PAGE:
As a shoutcaster, you see pros from all over the world play against each other in highly competitive matches. How do you keep up with the NA and EU sides of LoL?

Travis: I'd actually say that's been a weakness of mine in the past that I've gotten a lot better with lately. For a while, I was incredibly focused on the North American side of things, those were the teams I was really interested in. What really got me to start looking across the Atlantic (and the Pacific) were the international tournaments. When you start seeing NA teams clash with European and Asian teams, you start wondering who these other guys are.

You see them make amazing plays or do some impressive stuff, so you start tuning into European only tournaments. Now the only problem I have is keeping up with all the new European teams that have sprung up in the past couple of months. There are so many of them! I expect to see A LOT of tournaments and events popping up. A lot of people in the SC2 scene said "2011 is the year of eSports" back at the start of last year, I think we should all be saying "2012 is the year of League of Legends eSports!"

Who is your favourite League of Legends streamer?

Travis: Haha, a lot of people ask me who my favorite player, streamer, team is or who I want to win a particular tournament. I don't mean for this to be a cop out, but I actually don't have any particular favorite. I cheer for or watch a bunch of different folks for a ton of different reasons.

With the recent buffs and the nerfs, especially to supports, where do you see the League of Legends meta moving towards?

Travis: It's hard to say, most pros I've posed this question to claim that the meta will never change from what it is right now, and I have to agree. Riot would have to make a ton of controversial changes to core gameplay mechanics that the community would be up in arms about. I'm not saying that I don't think they will, but I don't see anything changing for the time being.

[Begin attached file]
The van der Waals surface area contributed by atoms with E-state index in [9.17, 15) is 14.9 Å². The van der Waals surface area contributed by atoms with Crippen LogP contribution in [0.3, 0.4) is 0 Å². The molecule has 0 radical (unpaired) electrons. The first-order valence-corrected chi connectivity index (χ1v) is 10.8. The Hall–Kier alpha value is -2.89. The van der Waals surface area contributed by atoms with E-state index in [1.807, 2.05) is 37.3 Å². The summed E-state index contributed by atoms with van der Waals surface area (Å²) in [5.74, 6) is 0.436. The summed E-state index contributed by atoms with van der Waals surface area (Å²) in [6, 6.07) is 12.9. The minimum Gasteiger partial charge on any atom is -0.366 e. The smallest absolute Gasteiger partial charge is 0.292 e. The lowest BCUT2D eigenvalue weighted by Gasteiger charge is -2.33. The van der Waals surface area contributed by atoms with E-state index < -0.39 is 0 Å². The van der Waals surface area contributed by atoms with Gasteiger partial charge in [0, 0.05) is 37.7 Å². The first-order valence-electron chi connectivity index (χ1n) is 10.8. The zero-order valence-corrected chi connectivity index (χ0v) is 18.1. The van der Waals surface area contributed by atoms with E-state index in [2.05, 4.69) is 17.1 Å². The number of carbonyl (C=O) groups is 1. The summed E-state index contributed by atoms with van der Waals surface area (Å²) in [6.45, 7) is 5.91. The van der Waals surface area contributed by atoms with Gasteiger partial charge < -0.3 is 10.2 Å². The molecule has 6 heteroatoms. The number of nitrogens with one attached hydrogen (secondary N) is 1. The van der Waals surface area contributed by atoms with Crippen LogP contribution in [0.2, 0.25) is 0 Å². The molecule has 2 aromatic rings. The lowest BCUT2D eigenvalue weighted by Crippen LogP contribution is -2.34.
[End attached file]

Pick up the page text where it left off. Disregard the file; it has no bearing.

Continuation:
Who is your favourite champion to play in LoL?

Travis: That changes often, historically it's been Teemo, despite the stigma attached to him. I tend to have a favorite of the week or the month though. Right now it's Ziggs, who is just fantastic.

Are there any changes you would like to see in LoL?

Travis: Overall I'd like to see some changes that stop bottomlane from being the occasional snorefest it can become. I tend to end up there a lot in my matches, and sometimes you just go up against a matchup that leaves you standing by your tower for the majority of the laning phase.

What was your favourite moment on State of the League?

Travis: Haha, that's also a tough one. They tend to be the random, unscripted moments. As such, there are a ton in the holiday special (if I can remember correctly). SharkshotGG is a great one, and often times the balance discussion can bring out some amazing conversation via arguments.

State of the League, featuring Sharkshotgg

Who is somebody that you haven’t had on the show, and would like to get onto SotL?

Travis: I wouldn't mind having Morello or one of the live team guys on. I think that would be pretty fun.

That’s all from me. Is there anyone you’d like to shoutout to?

Travis: Sure, a shoutout to Domenic, my awesome cowriter. A shoutout to the After Hours Gaming League, at, and a shoutout to the awesome folks in the community that have helped make SotL what it is today.


You can follow Travis on Twitter at @SotLTravis

Like State of the League's Facebook page at: State of the League